Fracking Insider Readers: We are pleased to bring you the first volume of our Federal Legislative Roundup, including updates on three pieces of legislation currently under consideration in the House: “The Natural Gas Pipeline Permitting Reform Act,” “The Federal Lands Jobs and Energy Security Act,” and “The North American Energy Infrastructure Act.” We designed the Roundup to provide quick overviews of bills that are being considered in Congress. If you have any questions on any of these summaries, please do not hesitate to ask.
H.R. 1900, the Natural Gas Pipeline Permitting Reform Act – The bill, which is cosponsored by 22 Republicans and one Democrat, would:
- require the Federal Energy Regulatory Commission (FERC) to approve or deny a permit application for a natural gas pipeline project within 12 months of providing public notice of the application;
- require the agency responsible for issuing any federal license, permit, or approval regarding the siting, construction, or expansion of a project to approve or deny the authorizing certificate within 90 days of FERC issuing its final environmental document regarding the project; and
- state that any approval document shall go into effect if the responsible agency neither approves nor denies its issuance within the 90-day time period (with the possibility of a 30-day extension).
The bill has been considered and marked up by the Subcommittee on Energy and Power, and the full Energy and Commerce Committee. A House report, H. Rpt. 113-269, was issued on November 18th. However, the White House has threatened to veto the bill if it passes the Senate, noting that an agency may decide to deny a permit that would otherwise be approved if it is unable to obtain adequate information by the deadline, thereby undermining the legislation’s intent.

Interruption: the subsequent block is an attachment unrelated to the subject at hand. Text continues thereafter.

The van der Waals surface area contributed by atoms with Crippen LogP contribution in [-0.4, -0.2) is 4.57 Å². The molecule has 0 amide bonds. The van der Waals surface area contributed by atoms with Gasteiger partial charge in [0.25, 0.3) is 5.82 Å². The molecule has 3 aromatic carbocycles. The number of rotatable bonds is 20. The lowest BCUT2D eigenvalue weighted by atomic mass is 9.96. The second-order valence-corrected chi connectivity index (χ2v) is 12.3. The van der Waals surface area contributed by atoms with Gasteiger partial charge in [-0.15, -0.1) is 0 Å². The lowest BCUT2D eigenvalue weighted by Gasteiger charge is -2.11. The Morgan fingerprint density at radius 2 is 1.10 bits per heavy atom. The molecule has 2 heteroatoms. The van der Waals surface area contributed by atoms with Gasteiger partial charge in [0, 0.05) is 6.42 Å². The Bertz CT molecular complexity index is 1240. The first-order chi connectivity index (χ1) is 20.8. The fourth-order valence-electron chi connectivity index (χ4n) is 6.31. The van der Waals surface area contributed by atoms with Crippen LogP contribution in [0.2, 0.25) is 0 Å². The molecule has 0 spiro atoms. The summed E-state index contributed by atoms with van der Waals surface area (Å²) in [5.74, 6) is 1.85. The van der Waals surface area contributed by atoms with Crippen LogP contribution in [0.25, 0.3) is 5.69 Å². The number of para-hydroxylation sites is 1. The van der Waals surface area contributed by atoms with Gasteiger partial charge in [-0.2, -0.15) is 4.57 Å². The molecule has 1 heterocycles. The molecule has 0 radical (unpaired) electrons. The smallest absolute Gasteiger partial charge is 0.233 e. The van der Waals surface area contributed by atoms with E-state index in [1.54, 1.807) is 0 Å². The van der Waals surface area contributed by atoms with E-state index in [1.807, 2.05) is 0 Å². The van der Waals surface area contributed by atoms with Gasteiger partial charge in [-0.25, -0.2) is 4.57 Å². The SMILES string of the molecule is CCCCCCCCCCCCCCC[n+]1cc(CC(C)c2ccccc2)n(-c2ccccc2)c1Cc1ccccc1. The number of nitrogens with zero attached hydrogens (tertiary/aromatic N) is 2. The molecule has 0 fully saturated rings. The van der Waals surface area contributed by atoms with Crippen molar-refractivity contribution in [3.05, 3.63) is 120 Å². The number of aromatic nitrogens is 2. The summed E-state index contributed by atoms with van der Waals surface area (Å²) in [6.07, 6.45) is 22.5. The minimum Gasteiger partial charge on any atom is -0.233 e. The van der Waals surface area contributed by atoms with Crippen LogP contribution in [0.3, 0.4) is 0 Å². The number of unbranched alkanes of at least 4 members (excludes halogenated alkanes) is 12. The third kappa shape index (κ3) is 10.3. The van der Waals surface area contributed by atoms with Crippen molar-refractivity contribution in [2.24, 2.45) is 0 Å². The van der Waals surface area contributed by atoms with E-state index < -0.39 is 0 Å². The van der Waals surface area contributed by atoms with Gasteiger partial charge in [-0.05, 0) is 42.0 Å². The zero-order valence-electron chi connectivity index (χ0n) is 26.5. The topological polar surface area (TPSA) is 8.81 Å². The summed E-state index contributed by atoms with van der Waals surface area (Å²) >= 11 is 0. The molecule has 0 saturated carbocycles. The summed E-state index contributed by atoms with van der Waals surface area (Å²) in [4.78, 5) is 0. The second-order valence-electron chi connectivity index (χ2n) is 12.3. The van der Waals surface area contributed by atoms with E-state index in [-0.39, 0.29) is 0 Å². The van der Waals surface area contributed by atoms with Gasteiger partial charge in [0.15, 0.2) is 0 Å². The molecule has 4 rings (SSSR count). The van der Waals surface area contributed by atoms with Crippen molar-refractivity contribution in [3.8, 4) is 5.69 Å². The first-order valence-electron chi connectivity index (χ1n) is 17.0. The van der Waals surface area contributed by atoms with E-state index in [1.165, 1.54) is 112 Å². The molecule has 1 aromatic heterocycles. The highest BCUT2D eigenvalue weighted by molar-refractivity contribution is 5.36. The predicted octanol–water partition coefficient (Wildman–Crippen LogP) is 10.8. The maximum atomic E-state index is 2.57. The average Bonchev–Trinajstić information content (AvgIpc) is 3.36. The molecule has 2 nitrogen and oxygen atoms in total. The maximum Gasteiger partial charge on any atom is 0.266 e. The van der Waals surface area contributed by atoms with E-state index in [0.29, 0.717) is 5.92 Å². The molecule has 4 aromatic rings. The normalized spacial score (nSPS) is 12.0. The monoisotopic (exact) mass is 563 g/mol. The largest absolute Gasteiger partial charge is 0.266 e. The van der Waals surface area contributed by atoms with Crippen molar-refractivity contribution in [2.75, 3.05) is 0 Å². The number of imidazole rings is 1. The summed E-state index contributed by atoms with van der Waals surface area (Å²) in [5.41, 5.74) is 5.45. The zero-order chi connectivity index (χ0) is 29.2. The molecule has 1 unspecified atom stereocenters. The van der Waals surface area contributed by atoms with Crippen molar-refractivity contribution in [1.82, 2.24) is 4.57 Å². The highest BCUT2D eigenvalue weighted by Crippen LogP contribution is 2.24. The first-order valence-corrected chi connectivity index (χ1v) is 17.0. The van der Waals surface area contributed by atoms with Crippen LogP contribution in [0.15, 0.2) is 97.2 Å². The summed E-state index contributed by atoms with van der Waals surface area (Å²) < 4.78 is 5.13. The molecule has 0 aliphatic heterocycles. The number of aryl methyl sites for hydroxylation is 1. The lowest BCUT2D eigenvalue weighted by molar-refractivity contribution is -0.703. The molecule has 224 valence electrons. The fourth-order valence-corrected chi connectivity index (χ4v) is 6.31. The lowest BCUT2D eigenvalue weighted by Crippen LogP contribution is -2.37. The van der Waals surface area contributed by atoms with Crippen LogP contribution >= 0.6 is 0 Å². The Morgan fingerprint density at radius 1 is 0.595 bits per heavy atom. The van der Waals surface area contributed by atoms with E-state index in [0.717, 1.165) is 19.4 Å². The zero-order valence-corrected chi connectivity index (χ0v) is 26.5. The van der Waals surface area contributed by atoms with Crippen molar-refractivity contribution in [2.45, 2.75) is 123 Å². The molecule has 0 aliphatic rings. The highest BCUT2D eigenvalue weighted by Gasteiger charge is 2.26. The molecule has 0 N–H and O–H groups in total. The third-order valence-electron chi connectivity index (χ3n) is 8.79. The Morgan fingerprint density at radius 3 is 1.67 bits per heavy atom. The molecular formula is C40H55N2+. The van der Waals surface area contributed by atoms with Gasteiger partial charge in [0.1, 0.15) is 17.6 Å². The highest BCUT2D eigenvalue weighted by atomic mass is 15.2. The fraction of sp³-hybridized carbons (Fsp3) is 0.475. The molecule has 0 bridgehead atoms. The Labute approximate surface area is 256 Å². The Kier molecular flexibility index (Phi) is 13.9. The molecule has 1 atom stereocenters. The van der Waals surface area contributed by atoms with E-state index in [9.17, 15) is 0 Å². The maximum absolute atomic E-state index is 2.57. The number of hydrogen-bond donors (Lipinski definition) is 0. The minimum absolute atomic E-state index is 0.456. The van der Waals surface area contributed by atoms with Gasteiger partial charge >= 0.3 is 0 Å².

H.R. 1965, the Federal Lands Jobs and Energy Security Act – The bill, which is cosponsored by three Republicans, would:
- deem an energy project permit application approved if the Secretary of the Interior has not made a decision on it within 60 days of its receipt;
- direct the Secretary to offer for sale at least 25% of the annual nominated acreage not previously made available for lease, in conducting lease sales under the Mineral Leasing Act; and
- restrict the ability of the Secretary to withdraw, delay or cancel leases after a competitive sale has occurred.
The bill has been considered and marked up by the Subcommittee on Energy and Mineral Resources, and the full Natural Resources Committee. A House report, H. Rpt. 113-262, was issued on November 12th. The bill was debated and amended on the House floor on November 19th.
H.R. 3301, the North American Energy Infrastructure Act – The bill, which is cosponsored by nine Republicans and eight Democrats, would:
- require approval of an application for a cross-border energy project within 120 days of receipt of the application, unless the relevant official finds that the project is not in the “national security interest” of the U.S.;
- deem the relevant official as the Secretary of Commerce with respect to oil pipelines, FERC with respect to natural gas pipelines, and the Secretary of Energy with respect to electric transmission facilities;
- clarify that no order is necessary to authorize export or import of natural gas to or from Canada or Mexico.
The bill was considered and marked up by the Subcommittee on Energy and Power on November 20th, and was reported to the full Energy and Commerce Committee for consideration.
With assistance from Andrew McNamee